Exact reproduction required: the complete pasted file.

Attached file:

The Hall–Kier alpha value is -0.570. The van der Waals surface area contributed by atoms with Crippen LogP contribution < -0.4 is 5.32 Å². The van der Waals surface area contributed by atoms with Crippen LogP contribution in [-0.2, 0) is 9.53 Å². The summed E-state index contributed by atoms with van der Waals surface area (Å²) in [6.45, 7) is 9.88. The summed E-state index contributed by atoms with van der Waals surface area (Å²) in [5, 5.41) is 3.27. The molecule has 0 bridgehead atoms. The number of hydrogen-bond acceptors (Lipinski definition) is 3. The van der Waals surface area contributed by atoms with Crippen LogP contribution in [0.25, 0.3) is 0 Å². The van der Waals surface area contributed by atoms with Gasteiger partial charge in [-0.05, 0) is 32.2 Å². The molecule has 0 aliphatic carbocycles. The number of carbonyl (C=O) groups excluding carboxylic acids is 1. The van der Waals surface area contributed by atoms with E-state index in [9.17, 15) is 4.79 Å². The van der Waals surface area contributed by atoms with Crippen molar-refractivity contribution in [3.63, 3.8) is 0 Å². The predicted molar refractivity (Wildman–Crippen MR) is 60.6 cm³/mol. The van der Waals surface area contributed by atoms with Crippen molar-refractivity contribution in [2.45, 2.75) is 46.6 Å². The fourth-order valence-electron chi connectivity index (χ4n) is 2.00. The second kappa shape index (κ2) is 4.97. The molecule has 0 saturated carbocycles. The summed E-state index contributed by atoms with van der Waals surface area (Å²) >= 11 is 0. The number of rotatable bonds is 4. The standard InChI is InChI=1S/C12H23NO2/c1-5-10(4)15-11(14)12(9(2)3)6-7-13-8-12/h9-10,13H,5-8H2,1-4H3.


The Hall–Kier alpha value is -0.570. The van der Waals surface area contributed by atoms with Crippen LogP contribution < -0.4 is 5.32 Å². The van der Waals surface area contributed by atoms with Crippen LogP contribution in [-0.2, 0) is 9.53 Å². The summed E-state index contributed by atoms with van der Waals surface area (Å²) in [6.45, 7) is 9.88. The summed E-state index contributed by atoms with van der Waals surface area (Å²) in [5, 5.41) is 3.27. The molecule has 0 bridgehead atoms. The number of hydrogen-bond acceptors (Lipinski definition) is 3. The van der Waals surface area contributed by atoms with Crippen LogP contribution in [0.25, 0.3) is 0 Å². The van der Waals surface area contributed by atoms with Gasteiger partial charge in [-0.05, 0) is 32.2 Å². The molecule has 0 aliphatic carbocycles. The number of carbonyl (C=O) groups excluding carboxylic acids is 1. The van der Waals surface area contributed by atoms with E-state index in [9.17, 15) is 4.79 Å². The van der Waals surface area contributed by atoms with Crippen molar-refractivity contribution in [3.63, 3.8) is 0 Å². The predicted molar refractivity (Wildman–Crippen MR) is 60.6 cm³/mol. The van der Waals surface area contributed by atoms with Crippen molar-refractivity contribution in [2.45, 2.75) is 46.6 Å². The fourth-order valence-electron chi connectivity index (χ4n) is 2.00. The second kappa shape index (κ2) is 4.97. The molecule has 0 saturated carbocycles. The summed E-state index contributed by atoms with van der Waals surface area (Å²) >= 11 is 0. The number of rotatable bonds is 4. The standard InChI is InChI=1S/C12H23NO2/c1-5-10(4)15-11(14)12(9(2)3)6-7-13-8-12/h9-10,13H,5-8H2,1-4H3.